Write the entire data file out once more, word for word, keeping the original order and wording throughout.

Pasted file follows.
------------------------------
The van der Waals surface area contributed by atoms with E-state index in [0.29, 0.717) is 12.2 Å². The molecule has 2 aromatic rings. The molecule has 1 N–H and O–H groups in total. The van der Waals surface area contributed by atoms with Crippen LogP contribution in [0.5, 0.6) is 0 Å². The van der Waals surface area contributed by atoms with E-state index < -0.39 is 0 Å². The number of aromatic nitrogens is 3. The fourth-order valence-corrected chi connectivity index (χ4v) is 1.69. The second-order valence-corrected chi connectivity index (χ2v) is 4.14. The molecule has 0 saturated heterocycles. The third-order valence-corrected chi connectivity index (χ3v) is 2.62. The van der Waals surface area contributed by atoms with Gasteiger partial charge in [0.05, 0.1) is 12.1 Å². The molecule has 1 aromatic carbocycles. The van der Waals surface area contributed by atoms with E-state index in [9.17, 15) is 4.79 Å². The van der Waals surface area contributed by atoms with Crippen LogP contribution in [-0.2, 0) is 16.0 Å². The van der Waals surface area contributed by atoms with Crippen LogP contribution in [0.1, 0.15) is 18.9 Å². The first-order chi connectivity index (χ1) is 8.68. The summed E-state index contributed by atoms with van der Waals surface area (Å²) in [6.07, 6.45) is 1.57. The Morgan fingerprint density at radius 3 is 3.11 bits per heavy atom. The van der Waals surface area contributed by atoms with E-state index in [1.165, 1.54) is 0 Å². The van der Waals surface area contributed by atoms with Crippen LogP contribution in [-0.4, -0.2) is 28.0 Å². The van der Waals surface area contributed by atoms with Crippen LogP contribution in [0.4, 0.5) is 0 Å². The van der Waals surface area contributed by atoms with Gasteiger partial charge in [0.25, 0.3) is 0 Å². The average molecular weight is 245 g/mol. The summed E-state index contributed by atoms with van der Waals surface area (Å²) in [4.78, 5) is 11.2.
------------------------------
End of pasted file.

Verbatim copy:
The van der Waals surface area contributed by atoms with E-state index in [0.29, 0.717) is 12.2 Å². The molecule has 2 aromatic rings. The molecule has 1 N–H and O–H groups in total. The van der Waals surface area contributed by atoms with Crippen LogP contribution in [0.5, 0.6) is 0 Å². The van der Waals surface area contributed by atoms with E-state index < -0.39 is 0 Å². The number of aromatic nitrogens is 3. The fourth-order valence-corrected chi connectivity index (χ4v) is 1.69. The second-order valence-corrected chi connectivity index (χ2v) is 4.14. The molecule has 0 saturated heterocycles. The third-order valence-corrected chi connectivity index (χ3v) is 2.62. The van der Waals surface area contributed by atoms with Gasteiger partial charge in [0.05, 0.1) is 12.1 Å². The molecule has 1 aromatic carbocycles. The van der Waals surface area contributed by atoms with E-state index in [9.17, 15) is 4.79 Å². The van der Waals surface area contributed by atoms with Crippen LogP contribution in [-0.2, 0) is 16.0 Å². The van der Waals surface area contributed by atoms with Crippen LogP contribution in [0.1, 0.15) is 18.9 Å². The first-order chi connectivity index (χ1) is 8.68. The summed E-state index contributed by atoms with van der Waals surface area (Å²) in [6.07, 6.45) is 1.57. The Morgan fingerprint density at radius 3 is 3.11 bits per heavy atom. The van der Waals surface area contributed by atoms with E-state index in [1.165, 1.54) is 0 Å². The van der Waals surface area contributed by atoms with Crippen LogP contribution in [-0.4, -0.2) is 28.0 Å². The van der Waals surface area contributed by atoms with Crippen LogP contribution in [0.4, 0.5) is 0 Å². The van der Waals surface area contributed by atoms with Gasteiger partial charge in [0.25, 0.3) is 0 Å². The average molecular weight is 245 g/mol. The summed E-state index contributed by atoms with van der Waals surface area (Å²) in [4.78, 5) is 11.2.